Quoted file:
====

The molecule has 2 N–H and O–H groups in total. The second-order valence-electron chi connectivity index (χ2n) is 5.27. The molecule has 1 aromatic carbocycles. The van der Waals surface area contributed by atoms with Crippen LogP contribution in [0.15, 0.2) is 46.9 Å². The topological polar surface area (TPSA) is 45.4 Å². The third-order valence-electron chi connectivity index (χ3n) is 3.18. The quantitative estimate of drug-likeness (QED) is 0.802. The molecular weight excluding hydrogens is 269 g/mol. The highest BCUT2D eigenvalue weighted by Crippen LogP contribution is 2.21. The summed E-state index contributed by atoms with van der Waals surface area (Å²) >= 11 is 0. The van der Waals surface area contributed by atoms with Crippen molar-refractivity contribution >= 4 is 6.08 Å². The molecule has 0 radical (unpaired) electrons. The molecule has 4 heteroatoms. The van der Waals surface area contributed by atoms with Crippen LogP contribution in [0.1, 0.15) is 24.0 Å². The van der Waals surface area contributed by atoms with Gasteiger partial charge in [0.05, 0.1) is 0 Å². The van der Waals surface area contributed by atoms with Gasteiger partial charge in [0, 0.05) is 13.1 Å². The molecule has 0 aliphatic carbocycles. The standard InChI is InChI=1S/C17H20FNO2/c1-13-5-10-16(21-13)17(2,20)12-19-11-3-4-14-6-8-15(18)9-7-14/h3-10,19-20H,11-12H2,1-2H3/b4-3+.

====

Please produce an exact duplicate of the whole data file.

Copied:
The molecule has 2 N–H and O–H groups in total. The second-order valence-electron chi connectivity index (χ2n) is 5.27. The molecule has 1 aromatic carbocycles. The van der Waals surface area contributed by atoms with Crippen LogP contribution in [0.15, 0.2) is 46.9 Å². The topological polar surface area (TPSA) is 45.4 Å². The third-order valence-electron chi connectivity index (χ3n) is 3.18. The quantitative estimate of drug-likeness (QED) is 0.802. The molecular weight excluding hydrogens is 269 g/mol. The highest BCUT2D eigenvalue weighted by Crippen LogP contribution is 2.21. The summed E-state index contributed by atoms with van der Waals surface area (Å²) >= 11 is 0. The van der Waals surface area contributed by atoms with Crippen molar-refractivity contribution >= 4 is 6.08 Å². The molecule has 0 radical (unpaired) electrons. The molecule has 4 heteroatoms. The van der Waals surface area contributed by atoms with Crippen LogP contribution in [0.1, 0.15) is 24.0 Å². The van der Waals surface area contributed by atoms with Gasteiger partial charge in [0.05, 0.1) is 0 Å². The van der Waals surface area contributed by atoms with Gasteiger partial charge in [0, 0.05) is 13.1 Å². The molecule has 0 aliphatic carbocycles. The standard InChI is InChI=1S/C17H20FNO2/c1-13-5-10-16(21-13)17(2,20)12-19-11-3-4-14-6-8-15(18)9-7-14/h3-10,19-20H,11-12H2,1-2H3/b4-3+.